You should repair or replace the steam vent that I infer from your note is failing to close when it should. I suggest that you continue reading at STEAM RADIATOR VENT REPAIR

Question: ammonia odor and possible radiator leaks?

(Feb 27, 2012) Thank you said:
There has been a sharp ammonia like odor in my apartment stinging my eyes, nose , throat and hurting my lungs.

I have been cleaning and ventilating for days even though its only 30 degrees outside. I've been searching with frustration of people who don't pay attention saying it's urine when I know it is not.

Thank you for an intelligent and more accurate answer. Now we can work on finding a solution that works. Any suggestions until the landlord gets here to fix it? How do I get it out of the warped wood floor?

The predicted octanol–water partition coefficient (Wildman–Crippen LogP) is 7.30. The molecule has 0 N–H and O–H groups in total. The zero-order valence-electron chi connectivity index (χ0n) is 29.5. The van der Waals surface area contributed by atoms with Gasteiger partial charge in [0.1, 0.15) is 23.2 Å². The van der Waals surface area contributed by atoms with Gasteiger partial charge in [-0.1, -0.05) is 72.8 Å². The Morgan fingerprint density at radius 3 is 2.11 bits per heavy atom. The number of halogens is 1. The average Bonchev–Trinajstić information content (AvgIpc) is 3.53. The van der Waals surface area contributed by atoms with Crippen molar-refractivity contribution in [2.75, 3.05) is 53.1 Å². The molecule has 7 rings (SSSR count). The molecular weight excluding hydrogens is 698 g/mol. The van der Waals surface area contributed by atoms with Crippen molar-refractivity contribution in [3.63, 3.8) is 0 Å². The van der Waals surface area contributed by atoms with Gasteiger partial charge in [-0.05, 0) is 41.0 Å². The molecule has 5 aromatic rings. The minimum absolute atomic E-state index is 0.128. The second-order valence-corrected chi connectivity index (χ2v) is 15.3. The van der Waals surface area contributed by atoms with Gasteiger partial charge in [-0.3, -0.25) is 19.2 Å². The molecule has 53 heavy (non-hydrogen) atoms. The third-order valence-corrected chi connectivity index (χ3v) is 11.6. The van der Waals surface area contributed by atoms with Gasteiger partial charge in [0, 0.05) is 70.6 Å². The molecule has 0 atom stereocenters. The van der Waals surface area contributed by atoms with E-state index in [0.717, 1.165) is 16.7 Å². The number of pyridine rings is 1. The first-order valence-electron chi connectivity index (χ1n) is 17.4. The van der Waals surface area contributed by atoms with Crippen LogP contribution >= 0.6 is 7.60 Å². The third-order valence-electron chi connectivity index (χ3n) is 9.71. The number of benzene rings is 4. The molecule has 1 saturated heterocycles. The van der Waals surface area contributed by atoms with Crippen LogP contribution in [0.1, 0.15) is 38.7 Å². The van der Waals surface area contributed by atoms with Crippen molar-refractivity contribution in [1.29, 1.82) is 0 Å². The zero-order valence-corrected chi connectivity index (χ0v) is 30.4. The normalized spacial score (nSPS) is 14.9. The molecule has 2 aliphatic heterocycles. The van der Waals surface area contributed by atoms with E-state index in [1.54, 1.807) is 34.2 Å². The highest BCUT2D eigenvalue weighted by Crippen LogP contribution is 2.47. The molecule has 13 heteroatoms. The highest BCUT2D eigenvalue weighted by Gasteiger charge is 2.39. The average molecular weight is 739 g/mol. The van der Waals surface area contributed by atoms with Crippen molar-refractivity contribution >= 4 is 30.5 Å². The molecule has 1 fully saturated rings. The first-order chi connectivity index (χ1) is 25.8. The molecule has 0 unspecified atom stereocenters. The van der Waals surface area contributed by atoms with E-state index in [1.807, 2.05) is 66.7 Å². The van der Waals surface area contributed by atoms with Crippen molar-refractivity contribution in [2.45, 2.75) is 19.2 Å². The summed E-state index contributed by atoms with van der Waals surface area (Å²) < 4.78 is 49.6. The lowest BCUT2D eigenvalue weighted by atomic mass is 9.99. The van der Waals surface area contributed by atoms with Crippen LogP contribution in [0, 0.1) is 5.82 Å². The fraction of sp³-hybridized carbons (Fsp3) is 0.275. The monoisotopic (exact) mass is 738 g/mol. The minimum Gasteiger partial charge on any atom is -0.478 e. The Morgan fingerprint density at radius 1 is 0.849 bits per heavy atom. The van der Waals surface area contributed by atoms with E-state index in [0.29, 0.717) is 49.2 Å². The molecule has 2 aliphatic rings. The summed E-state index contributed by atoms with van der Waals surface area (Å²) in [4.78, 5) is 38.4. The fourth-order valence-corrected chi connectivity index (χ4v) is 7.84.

At ODORS GASES SMELLS, DIAGNOSIS & CURE - we give diagnostic suggestions for tracking down and fixing any odor including ammonia smells. Often indeed those are found to originate in urine but there could be other sources. First find the physical source

It would be unusual for ammonia smells to come from a leaky radiator but heating a radiator may cause it to emit odors from something that was painted on or spilled onto that device.



Continue reading at LEAKS at BASEBOARD, CONVECTOR, RADIATOR or select a topic from closely-related articles below, or see our complete INDEX to RELATED ARTICLES below.

Or see STEAM RADIATOR VENT REPAIR if your radiator leaks are at a steam radiator vent

Or see CHEMICAL TREATMENTS, BOILER for a discussion of leak-stop products used in heating systems

Suggested citation for this web page

BASEBOARD or RADIATOR LEAK REPAIR FAQs at - online encyclopedia of building & environmental inspection, testing, diagnosis, repair, & problem prevention advice.